I’m sixteen when I first contemplate suicide. The idea comes to me as I lie on my bed, listening to my father curse at the television downstairs. Earlier on, he hit me. His cellulitis has flared up again, and his mood’s foul as we eat dinner. As a result, I’m nervous, my fingers clumsy, knocking my glass of water across the table. My father hauls himself to his feet, his face ruddy with rage.

‘Stupid bastard!’ His right hand swipes my cheek, knocking me from my chair. I grasp the table to prevent myself falling further, the jolt as I do so spilling his beer. I don’t wait around, heading straight for the door, but even with his bulk, he manages to grab me. His arm lashes out, once, twice, fiery pain spreading though my face. My father is panting, sweating, and utterly repulsive. As soon as I recover, I’m up the stairs and out of his reach, his curses following me to my room.

As I lie on my bed, I realise my existence is pointless, meaningless from the moment Mum died. The world would be better off without me, and vice versa. What stops me is the inability to decide how best to kill myself. I’ve no access to sleeping tablets, and I’m too much of a coward to slash my wrists. Drowning holds no appeal either. Too likely to be ruled an accident; if I’m to commit suicide, then I want the world to know I chose to end my own life. With a note, explaining why.

The solution comes to me. The basement. I’ll hammer a hook into the wooden rafter that runs across the ceiling, and I’ll hang myself. Release from the hell I live every day is possible; I savour the thought, knowing it’s available if my father gets truly unbearable. Instead of a noose, I slide into my first episode of depression. A dark beast that’s stalked me ever since, eager to sink its fangs into my flesh.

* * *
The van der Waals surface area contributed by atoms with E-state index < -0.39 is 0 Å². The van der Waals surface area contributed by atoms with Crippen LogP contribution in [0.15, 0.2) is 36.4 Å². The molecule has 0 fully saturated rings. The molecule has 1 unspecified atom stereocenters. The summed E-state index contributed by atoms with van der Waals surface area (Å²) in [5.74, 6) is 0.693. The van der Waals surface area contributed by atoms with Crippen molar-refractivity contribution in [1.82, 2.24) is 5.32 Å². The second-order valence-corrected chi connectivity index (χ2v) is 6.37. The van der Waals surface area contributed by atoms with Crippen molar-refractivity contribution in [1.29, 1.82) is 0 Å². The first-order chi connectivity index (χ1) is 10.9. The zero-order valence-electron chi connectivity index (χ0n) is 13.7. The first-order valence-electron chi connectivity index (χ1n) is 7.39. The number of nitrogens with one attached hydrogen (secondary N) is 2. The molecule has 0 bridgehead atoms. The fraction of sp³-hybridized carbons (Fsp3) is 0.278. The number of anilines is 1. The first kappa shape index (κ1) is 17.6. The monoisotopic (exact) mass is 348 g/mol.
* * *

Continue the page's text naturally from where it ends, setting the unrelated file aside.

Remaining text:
Beth will rescue me from its bite.  


As I head downstairs, ready to collect my girl, the twin smells of disinfectant and air freshener assault my nostrils. Such odours were banned when my father was alive; he claimed they triggered his asthma. Since his death, I’ve kept the cottage as clean, as neat, as Mum always did. It’ll impress Beth, of course, when I bring her through the front door, when she realises this is no squalid bachelor pad, stale with old pizza and cigarettes. The pine freshness will also prevent her from realising there’s no food cooking in the kitchen.

The keys to the BMW are where they always are, together with my house keys, on a hook behind the front door. I’m nothing if not neat. My fingers reach up to grab them, this morning’s threatening letter from the bank shoved to the back of my mind. OK, so I’ve been on a losing streak. A few lucky deals and I’ll be on top again. I’m Dominic Perdue. The markets never beat me for long.

As my hand takes the keys from the hook, an urge to check the basement stops me. One last look, to ensure everything’s ready for my guest.

I replace the keys and backtrack to a door on the right, opposite the staircase. My hands reach out and pull it outward, revealing steps leading downward. The basement isn’t large, occupying the space under one cottage out of the pair, before some previous owner knocked both houses into one. For some reason, he or she didn’t do the same with the basements, keeping them as two separate rooms accessible from opposite sides of the cottage. It was my father who blocked off one of them, its entrance now walled up and papered over. Across the ceiling of the remaining one is the wooden rafter from my suicidal fantasies. A tiny window sits high up on one wall. I guess Beth’s new home is about twelve feet each way, giving plenty of room for her needs. Three things are in the basement, the bare minimum she’ll require. My father would say I’ve been generous in what I’ve provided. Beth Sutton will have to earn whatever privileges I choose to grant her. Her first few months in here will teach her that.

I remind myself I’m granting her the most precious privilege of all. The right to life. The last occupant of the basement didn’t enjoy such a luxury.

Enough. I’m as ready as I’ll ever be. Time to collect Beth Sutton and introduce her to her new life.

Maggie James' novel will keep you spellbound until the very end. Buy it here.

Please drop by midweek to read an excerpt from Katrina Cope's novel Scarlet's Escape. Katrina has been a guest on the Scribbler and I am pleased to welcome her back. She lives on the Gold Coast of Australia.